Quote from: alancalverd
If "active" theists think there is a god of any sort, one must presume that either they are insane (by Einstein's test) or that they really think it can be influenced by human entreaty. Having no material evidence for the existence of a god, I can only take theists at their word and then ask if their word makes sense. It doesn't.

Even Einstein, when questioned about whether or not he believed in God had the good sense to remain noncommittal....   
 
"Your question about God is the most difficult in the world. It is not a question I can answer simply with yes or no."

....because it's the logical choice, the scientific choice. My version of what you wrote above would go something like....
 
If either theists or atheists (active or not) think that they have conclusively determined that there either is or is not a God or creator, one must presume that they are irrational for thinking that they have the needed data, or even thinking they know how much data is needed, to make a conclusive determination of fact. I can only take theists and atheists at their word and then ask if their word makes sense. It doesn't....

Theists insist there's a God without having all the data needed to arrive at any conclusive determination of fact. They tend to use faith (a form of belief) as a vehicle for thinking that a God or creator is real and does exist.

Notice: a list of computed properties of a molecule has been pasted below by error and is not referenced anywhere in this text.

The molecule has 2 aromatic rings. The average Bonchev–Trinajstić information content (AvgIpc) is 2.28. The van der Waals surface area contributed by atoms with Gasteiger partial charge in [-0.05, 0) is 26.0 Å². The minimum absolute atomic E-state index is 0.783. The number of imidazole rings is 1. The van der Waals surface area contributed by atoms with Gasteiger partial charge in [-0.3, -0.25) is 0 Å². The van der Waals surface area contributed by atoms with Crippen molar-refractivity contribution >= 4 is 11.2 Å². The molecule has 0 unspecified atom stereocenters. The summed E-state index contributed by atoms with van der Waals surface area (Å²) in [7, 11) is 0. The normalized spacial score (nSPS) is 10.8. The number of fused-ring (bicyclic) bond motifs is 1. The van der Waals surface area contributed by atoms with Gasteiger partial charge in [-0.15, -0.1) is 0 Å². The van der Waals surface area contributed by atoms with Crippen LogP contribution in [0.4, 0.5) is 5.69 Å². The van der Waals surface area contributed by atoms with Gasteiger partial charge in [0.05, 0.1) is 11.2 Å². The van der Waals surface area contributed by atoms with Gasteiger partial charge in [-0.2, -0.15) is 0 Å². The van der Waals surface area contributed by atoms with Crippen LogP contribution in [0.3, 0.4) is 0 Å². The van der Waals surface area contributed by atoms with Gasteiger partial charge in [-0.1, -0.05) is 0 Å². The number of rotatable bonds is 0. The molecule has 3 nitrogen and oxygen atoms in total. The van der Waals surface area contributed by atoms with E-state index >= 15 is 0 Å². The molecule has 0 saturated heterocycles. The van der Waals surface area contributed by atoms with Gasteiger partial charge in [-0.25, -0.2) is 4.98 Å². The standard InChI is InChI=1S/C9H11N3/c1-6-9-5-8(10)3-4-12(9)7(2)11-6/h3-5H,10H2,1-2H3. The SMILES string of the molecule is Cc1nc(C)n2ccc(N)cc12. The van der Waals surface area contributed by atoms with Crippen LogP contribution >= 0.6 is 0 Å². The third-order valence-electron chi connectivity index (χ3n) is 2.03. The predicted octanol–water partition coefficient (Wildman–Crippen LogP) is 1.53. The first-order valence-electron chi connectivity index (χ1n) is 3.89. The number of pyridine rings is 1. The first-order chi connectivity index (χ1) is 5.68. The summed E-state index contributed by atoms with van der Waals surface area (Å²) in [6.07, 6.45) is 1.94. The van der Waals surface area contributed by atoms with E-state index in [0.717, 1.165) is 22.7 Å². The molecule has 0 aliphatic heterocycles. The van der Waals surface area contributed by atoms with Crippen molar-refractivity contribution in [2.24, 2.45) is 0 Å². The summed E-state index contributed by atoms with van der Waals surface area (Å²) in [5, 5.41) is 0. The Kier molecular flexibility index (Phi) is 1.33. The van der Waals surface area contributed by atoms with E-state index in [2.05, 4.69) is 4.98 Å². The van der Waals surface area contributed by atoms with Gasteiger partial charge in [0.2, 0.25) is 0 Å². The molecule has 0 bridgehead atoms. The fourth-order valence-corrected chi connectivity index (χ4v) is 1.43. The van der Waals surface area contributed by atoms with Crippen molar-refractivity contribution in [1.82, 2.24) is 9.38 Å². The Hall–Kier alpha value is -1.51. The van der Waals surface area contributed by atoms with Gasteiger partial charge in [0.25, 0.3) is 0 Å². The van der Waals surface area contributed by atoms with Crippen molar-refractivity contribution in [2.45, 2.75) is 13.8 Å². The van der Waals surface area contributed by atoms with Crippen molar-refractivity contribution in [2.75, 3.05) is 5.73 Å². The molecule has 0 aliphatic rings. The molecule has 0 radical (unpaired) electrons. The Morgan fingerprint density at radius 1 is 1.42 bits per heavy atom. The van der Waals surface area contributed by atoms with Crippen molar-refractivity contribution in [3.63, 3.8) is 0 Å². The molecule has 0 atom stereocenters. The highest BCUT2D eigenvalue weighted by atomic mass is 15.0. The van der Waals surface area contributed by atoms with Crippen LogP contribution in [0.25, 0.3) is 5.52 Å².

Atheists insist there's no God without having all the data needed to arrive at any conclusive determination of fact. They tend to use untestable scientific theory (another form of belief) as a vehicle for thinking that a God or creator is not real and does not exist.


The two positions are both similarly founded on an inherently flawed line of belief based reasoning leading to oppositely extreme equally irrational delusory conclusions.
« Last Edit: 02/03/2014 04:04:27 by Aemilius »

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Offline Aemilius

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Anyway, that's my opinion of the whole theist/atheist thing. I could continue to rephrase my position but I don't expect it would change your mind any more than I would expect it to change the mind of a Catholic Bishop.

Nice meeting you Bill S, and as always nice talking with you Dr. Calverd.... I look forward to our next collision! 
« Last Edit: 01/03/2014 08:10:55 by Aemilius »

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Offline Bill S

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Nice meeting you Bill S, and as always nice talking with you Dr. Calverd.... I look forward to our next collision!

Amen.   What else can one say after your post #25?

BTW, do you know how to tell a good nun from a bad nun?

It's by the way she says "Amen".

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Offline alancalverd

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Quote from: alancalvard


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It all comes down to Occam in the end

Is it ironical that it all comes down to William of Ockham who was a Franciscan Friar?   


Quote